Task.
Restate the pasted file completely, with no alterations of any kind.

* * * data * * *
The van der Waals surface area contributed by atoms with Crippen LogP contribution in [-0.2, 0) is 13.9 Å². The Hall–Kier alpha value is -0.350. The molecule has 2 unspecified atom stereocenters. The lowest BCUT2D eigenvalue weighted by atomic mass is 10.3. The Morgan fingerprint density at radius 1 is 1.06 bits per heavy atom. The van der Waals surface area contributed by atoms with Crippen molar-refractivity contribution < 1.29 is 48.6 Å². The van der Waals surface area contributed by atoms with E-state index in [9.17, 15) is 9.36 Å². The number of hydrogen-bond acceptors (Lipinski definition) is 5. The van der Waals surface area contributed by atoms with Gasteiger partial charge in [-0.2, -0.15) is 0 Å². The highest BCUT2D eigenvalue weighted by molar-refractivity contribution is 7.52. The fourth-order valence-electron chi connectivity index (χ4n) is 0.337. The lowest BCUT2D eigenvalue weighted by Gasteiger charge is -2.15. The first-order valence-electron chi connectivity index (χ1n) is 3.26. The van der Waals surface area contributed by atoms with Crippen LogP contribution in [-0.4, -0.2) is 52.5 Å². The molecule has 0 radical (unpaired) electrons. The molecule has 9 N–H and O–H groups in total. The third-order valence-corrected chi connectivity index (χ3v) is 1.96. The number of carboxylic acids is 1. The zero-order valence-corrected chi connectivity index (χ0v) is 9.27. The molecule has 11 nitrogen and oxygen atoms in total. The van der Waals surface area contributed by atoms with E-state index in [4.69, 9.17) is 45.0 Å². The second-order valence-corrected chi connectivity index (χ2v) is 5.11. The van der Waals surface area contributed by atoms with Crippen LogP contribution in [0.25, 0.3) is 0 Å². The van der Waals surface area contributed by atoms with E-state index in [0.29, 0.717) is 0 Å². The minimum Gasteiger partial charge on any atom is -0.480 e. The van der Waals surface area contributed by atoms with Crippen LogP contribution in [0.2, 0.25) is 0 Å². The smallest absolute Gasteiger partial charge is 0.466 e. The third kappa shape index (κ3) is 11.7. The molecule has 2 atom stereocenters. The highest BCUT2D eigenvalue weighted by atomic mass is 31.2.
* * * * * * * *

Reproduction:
The van der Waals surface area contributed by atoms with Crippen LogP contribution in [-0.2, 0) is 13.9 Å². The Hall–Kier alpha value is -0.350. The molecule has 2 unspecified atom stereocenters. The lowest BCUT2D eigenvalue weighted by atomic mass is 10.3. The Morgan fingerprint density at radius 1 is 1.06 bits per heavy atom. The van der Waals surface area contributed by atoms with Crippen molar-refractivity contribution < 1.29 is 48.6 Å². The van der Waals surface area contributed by atoms with E-state index in [9.17, 15) is 9.36 Å². The number of hydrogen-bond acceptors (Lipinski definition) is 5. The van der Waals surface area contributed by atoms with Gasteiger partial charge in [-0.2, -0.15) is 0 Å². The highest BCUT2D eigenvalue weighted by molar-refractivity contribution is 7.52. The fourth-order valence-electron chi connectivity index (χ4n) is 0.337. The lowest BCUT2D eigenvalue weighted by Gasteiger charge is -2.15. The first-order valence-electron chi connectivity index (χ1n) is 3.26. The van der Waals surface area contributed by atoms with Crippen LogP contribution in [-0.4, -0.2) is 52.5 Å². The molecule has 0 radical (unpaired) electrons. The molecule has 9 N–H and O–H groups in total. The third-order valence-corrected chi connectivity index (χ3v) is 1.96. The number of carboxylic acids is 1. The zero-order valence-corrected chi connectivity index (χ0v) is 9.27. The molecule has 11 nitrogen and oxygen atoms in total. The van der Waals surface area contributed by atoms with E-state index in [4.69, 9.17) is 45.0 Å². The second-order valence-corrected chi connectivity index (χ2v) is 5.11. The van der Waals surface area contributed by atoms with Crippen LogP contribution in [0.25, 0.3) is 0 Å². The van der Waals surface area contributed by atoms with E-state index in [0.29, 0.717) is 0 Å². The minimum Gasteiger partial charge on any atom is -0.480 e. The van der Waals surface area contributed by atoms with Crippen LogP contribution in [0.2, 0.25) is 0 Å². The smallest absolute Gasteiger partial charge is 0.466 e. The third kappa shape index (κ3) is 11.7. The molecule has 2 atom stereocenters. The highest BCUT2D eigenvalue weighted by atomic mass is 31.2.